Erdogan floats plan to join Shanghai Pact after failed EU negotiations
President Recep Tayyip Erdogan says Turkey should not be "fixated" on joining the European Union and has reiterated the idea of joining Russia and China in a Eurasian security group, local media reported Sunday.
His comments come as Turkey's decades-long hopes of joining the EU have reached a nadir, driven by the aftermath of the 15 July botched coup.
"Turkey should first of all feel relaxed about the EU and not be fixated" about joining it, Erdogan told Turkish journalists on a plane from Uzbekistan, Hurriyet newspaper and other media reported.
"Some may criticise me, but I express my opinion. For example, I say 'why shouldn't Turkey be in the Shanghai 5?'," he said, using an earlier term for the grouping.
The Shanghai Cooperation Organisation (SCO), also called the Shanghai Pact, is a loose security and economic bloc led by Russia and China. Other members since 1996 are Kazakhstan, Kyrgyzstan, and Tajikistan, which were joined in 2001 by Uzbekistan. India and Pakistan are in line to become full members next year.
Erdogan said he had already discussed the idea with Russian President Vladimir Putin and with Kazakh President Nursultan Nazarbayev.
Erdogan has several times floated plans for Turkey to join the SCO, a move that could scupper its long-standing EU membership bid. The SCO option became clouded, though, when a Russian warplane was downed by the Turkish air force last November. Turkish media reported in August that Nazarbayev mediated a deal between Ankara and Moscow to smooth over the dispute.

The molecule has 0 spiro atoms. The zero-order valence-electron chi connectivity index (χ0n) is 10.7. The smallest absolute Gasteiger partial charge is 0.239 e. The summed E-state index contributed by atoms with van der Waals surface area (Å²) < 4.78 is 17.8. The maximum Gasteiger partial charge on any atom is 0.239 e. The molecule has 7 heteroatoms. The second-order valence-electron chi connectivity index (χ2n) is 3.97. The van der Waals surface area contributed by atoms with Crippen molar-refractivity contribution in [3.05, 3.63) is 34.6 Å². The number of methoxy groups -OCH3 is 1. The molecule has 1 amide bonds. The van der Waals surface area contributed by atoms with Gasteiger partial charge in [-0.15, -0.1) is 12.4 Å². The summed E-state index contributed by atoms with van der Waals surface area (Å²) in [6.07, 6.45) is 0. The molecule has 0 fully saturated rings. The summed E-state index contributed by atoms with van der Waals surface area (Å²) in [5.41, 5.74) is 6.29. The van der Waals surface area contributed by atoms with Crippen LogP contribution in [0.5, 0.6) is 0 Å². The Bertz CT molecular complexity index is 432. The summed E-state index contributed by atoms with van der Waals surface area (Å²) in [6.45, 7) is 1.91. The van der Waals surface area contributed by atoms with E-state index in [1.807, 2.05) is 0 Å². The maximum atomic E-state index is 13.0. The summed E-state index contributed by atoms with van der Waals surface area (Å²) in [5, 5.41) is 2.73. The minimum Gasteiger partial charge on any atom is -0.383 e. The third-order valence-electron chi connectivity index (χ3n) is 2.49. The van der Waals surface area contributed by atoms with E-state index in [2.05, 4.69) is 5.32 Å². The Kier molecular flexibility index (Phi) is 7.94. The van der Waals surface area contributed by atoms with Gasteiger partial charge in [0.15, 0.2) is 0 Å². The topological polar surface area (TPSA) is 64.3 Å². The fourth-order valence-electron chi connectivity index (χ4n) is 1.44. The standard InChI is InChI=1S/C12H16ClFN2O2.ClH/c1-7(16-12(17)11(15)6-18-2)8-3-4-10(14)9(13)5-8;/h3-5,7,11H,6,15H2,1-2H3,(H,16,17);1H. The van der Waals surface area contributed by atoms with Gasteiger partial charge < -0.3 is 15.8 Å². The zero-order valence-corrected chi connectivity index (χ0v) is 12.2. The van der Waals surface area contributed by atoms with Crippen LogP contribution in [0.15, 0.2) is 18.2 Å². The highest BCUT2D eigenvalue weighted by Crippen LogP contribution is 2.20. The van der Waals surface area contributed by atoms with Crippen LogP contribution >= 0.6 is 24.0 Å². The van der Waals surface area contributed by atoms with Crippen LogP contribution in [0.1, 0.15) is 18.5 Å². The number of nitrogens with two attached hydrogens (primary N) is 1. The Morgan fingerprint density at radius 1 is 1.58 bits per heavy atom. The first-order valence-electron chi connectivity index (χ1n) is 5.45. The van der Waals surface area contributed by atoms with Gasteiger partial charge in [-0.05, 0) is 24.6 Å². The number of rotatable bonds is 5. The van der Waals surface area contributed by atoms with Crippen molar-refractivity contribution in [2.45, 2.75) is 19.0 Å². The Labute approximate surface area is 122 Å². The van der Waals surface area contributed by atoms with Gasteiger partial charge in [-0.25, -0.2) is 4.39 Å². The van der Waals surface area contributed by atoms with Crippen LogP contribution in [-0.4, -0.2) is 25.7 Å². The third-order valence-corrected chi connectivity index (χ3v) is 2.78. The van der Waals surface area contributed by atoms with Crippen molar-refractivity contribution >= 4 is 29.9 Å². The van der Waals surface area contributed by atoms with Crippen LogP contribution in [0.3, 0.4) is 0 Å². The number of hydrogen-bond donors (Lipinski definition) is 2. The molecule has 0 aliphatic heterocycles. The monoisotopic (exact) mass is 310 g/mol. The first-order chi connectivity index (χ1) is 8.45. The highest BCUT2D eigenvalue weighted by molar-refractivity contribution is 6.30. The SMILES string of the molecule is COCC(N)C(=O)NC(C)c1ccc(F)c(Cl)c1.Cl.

Turkey formally applied to become an EU member in 1987 but accession talks only began in 2005, even though Ankara's aspirations to become part of the bloc dates back to the 1960s.
Brussels has harshly criticised the Turkish government's crackdown on alleged coup plotters, urging Ankara to comply with rights and freedoms criteria. Erdogan this week warned the EU to decide by year's end on its membership bid, threatening to otherwise call a referendum on this matter.
Turkey and the EU agreed to speed up membership talks in March as part of an accord on curbing migrant flows into Greece.
The agreement was clinched in return for several incentives for Ankara, including EU cash assistance for Syrian refugees in Turkey and visa-free travel to Schengen area by Turks. But the process, which was already in difficulty, is on a sharp downward spiral following Ankara's crackdown after the attempted coup.
Mass arrests and job dismissals and measures against the Turkish press have triggered a sharp reaction from EU politicians and rights watchdogs. Some European parliamentarians have even backed calls for membership talks with Ankara to be halted.